The raison d’être of CTS is to connect the individually strong research units in CTS closer to each other, and to establish closer connections between researchers and practitioners. The creation of CTS has rapidly created such connections, and we expect these to grow even stronger in the future. These connections are intended to be more than just “dissemination”: we believe that the CTS collaborations between practitioners, researchers and consultants from various backgrounds and environments is the most efficient method to communicate results out of academia and generate new, fruitful research questions into academia.
Specifically, CTS exists to achieve four things:
- Create an excellent and internationally recognised research environment. Through the existence of CTS, a larger critical mass of researchers is obtained. This facilitates access to larger research networks, cross-fertilisation between research disciplines and enhances access to research for researchers outside traditional academia. Establishing closer connections between researchers and practitioners is important also for excellence in research – this is not only a check that research is relevant, but it is an important mechanism to discover new fruitful research questions.
- Establish a meeting place for researchers and practitioners. By arranging seminars and conferences, cooperation in projects and pursuing an active dialogue, CTS is a major Swedish node for establishing links between practitioners seeking research results, and a way to communicate new questions into academic research.
- Increase the quality of decision support. CTS research is meant to be put into practical use in Swedish transport policy formulation. This is done in several ways, for example through research projects, advice in applied policy issues, engagements in governmental commissions, collaboration with public authorities and decision-makers, and independent research-based viewpoints. Moreover, some of CTS core areas are the development of methodology for transport modeling, transport appraisal and policy generation – methodology subsequently used to formulate or evaluate suggested policy measures. The existence of CTS ensures that policy questions can be put into a wider context, that more complex issues can be handled, that practioners get access to a “single point of contact”, and that research results can be put into use faster.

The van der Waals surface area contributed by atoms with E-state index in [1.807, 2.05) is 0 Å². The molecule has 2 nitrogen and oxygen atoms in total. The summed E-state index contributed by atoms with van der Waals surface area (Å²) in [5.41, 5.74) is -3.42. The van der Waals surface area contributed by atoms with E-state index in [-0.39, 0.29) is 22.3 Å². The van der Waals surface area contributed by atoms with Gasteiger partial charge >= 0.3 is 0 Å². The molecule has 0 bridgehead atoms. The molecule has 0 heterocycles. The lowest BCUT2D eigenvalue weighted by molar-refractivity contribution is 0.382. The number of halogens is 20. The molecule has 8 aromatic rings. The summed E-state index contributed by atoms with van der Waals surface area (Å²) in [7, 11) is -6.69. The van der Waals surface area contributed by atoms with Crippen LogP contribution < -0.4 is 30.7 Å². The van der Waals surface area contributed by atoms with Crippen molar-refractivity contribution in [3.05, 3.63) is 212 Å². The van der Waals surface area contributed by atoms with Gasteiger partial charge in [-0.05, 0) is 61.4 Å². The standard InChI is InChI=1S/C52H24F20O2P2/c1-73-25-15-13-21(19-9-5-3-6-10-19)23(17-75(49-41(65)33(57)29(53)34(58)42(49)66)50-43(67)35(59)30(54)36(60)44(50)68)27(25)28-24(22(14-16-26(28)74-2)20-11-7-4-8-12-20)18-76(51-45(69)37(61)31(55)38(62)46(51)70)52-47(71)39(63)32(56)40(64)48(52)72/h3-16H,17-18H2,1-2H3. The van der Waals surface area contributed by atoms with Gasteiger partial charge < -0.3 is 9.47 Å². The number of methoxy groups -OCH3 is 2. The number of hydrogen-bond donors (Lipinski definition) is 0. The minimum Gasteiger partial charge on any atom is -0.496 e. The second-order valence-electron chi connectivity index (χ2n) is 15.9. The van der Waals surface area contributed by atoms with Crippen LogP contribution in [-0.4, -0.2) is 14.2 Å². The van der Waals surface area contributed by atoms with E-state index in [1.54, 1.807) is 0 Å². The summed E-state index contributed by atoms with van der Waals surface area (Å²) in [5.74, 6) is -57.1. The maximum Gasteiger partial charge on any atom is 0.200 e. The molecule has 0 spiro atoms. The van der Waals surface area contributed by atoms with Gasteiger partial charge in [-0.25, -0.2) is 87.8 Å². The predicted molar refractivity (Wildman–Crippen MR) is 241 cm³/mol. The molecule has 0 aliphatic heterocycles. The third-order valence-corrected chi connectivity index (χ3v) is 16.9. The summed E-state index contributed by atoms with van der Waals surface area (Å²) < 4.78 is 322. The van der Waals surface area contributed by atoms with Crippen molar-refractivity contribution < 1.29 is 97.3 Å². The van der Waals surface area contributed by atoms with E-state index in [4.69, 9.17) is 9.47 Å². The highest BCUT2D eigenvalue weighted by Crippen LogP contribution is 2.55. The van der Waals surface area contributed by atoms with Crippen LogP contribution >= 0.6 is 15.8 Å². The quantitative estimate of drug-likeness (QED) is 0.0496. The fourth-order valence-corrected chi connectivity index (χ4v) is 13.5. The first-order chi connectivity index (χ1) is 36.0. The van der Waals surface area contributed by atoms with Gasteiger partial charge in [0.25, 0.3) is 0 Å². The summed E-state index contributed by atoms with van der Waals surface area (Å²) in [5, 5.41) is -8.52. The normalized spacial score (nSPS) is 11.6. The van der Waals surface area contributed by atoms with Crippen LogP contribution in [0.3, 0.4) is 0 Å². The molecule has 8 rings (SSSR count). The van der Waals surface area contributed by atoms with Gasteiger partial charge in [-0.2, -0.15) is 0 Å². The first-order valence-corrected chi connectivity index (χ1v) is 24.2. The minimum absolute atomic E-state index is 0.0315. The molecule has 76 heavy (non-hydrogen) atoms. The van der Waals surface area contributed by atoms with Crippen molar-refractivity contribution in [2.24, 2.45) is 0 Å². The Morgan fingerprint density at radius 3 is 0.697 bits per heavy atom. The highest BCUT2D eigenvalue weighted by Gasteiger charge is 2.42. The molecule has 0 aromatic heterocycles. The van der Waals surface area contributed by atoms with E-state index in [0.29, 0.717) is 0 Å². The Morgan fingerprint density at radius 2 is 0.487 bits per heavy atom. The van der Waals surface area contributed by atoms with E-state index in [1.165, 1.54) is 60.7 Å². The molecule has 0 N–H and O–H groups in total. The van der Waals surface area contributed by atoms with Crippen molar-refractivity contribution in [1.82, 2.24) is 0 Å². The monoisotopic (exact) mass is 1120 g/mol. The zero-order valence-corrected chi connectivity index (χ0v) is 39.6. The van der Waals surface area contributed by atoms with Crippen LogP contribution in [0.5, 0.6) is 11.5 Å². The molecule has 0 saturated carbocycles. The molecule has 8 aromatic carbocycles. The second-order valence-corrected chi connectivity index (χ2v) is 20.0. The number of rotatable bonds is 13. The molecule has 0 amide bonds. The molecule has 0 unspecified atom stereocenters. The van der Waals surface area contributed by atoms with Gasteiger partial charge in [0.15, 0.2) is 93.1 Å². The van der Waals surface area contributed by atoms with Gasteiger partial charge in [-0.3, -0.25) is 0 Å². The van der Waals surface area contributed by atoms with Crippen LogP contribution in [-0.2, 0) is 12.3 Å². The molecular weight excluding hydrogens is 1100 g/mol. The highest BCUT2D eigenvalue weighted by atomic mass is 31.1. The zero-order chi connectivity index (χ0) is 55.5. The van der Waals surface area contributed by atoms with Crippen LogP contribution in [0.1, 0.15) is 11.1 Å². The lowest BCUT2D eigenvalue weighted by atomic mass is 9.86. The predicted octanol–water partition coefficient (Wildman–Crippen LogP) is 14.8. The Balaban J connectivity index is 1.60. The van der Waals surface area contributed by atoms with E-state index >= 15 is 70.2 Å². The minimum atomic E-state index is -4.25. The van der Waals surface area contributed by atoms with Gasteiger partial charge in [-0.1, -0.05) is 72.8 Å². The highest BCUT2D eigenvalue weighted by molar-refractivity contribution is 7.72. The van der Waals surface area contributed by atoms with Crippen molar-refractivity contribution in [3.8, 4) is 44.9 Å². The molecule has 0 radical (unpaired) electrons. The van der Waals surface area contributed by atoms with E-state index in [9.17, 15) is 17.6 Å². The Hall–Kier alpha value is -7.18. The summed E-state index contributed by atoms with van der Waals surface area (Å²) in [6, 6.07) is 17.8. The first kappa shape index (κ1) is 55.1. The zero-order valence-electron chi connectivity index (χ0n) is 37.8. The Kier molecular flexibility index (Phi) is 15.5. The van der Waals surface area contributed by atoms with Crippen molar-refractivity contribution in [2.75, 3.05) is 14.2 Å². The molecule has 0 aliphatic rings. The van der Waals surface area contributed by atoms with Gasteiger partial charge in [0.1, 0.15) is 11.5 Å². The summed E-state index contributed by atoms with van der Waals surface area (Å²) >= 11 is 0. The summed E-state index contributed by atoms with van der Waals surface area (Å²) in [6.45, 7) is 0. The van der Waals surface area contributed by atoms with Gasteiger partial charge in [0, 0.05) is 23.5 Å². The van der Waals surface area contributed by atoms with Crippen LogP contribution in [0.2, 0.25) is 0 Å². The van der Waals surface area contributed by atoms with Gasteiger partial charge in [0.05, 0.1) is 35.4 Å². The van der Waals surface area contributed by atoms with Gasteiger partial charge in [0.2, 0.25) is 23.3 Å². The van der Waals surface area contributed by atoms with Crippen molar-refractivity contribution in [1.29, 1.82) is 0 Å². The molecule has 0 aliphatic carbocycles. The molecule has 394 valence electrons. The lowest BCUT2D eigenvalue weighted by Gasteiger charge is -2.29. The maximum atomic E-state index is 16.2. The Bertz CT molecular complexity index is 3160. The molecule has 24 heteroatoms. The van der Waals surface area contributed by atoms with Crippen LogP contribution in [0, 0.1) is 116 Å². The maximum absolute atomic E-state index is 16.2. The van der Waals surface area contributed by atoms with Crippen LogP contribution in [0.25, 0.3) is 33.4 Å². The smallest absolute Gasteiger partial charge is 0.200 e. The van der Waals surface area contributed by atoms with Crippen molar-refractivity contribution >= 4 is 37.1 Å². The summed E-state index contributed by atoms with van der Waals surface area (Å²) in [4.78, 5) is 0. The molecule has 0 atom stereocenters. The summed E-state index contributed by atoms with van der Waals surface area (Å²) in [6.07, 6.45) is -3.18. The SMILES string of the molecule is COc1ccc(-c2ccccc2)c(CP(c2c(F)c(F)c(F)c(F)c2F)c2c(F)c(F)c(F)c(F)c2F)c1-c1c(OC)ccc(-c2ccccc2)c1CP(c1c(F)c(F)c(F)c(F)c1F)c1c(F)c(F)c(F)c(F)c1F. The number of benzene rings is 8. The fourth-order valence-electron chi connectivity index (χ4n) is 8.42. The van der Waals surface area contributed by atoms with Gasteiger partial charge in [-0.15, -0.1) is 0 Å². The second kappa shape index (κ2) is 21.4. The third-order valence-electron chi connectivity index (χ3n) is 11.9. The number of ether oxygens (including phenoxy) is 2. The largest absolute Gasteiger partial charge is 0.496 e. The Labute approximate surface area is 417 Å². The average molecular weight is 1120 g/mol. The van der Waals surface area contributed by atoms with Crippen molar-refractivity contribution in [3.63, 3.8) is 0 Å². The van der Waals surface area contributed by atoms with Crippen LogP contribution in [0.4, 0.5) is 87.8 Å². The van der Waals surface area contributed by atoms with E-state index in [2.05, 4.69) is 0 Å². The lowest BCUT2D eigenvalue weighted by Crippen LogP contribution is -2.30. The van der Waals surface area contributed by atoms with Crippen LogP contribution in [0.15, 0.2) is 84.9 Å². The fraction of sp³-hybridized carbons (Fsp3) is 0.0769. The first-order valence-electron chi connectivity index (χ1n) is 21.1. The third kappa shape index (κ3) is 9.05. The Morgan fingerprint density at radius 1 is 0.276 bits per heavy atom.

- Raise the long term competence level in the transport sector. CTS strives to raise the overall competence level in several ways: through various dissemination activities and collaborations, professional education, examination of PhD-students, and participation in education. CTS is important for education not least through the access to a larger pool of teachers and through the closer connections with practice.
Activities at CTS should be brilliant, relevant and visible. Brilliant means research of world-class quality, publishable in prestigious journals, representing important contributions of lasting value. To achieve this, it is important both to build on current strengths and to generate new, fertile research questions. A fruitful way to generate new research questions is to collaborate with practitioners; this has proven to stimulate the generation of new questions, and is an antidote to “ivory tower research”. It also keeps research relevant – the second keyword. “Relevant” is a memento to keep asking what the underlying “question” is – why a research project is undertaken. Finally, research needs to be visible – it needs to be conveyed to the research community through publications and conferences and to the practitioner community by seminars, reports, collaborations and lectures.
CTS research areas
CTS’ activities can be grouped into three broad and overlapping research areas:
- Travel demand modeling
- Freight modeling
- Traffic assignment and simulation and route choice
- Vehicle choice modeling
- Travellers’ behavior and attitudes
- Valuation of time, noise, emissions etc.
- Appraisal methodology
- Estimation of marginal costs and external effects
- Transport and regional economics
- Procurement and contracts
- Transport pricing
- Regulations in the transport sector
- Transport planning and organization
- Climate policy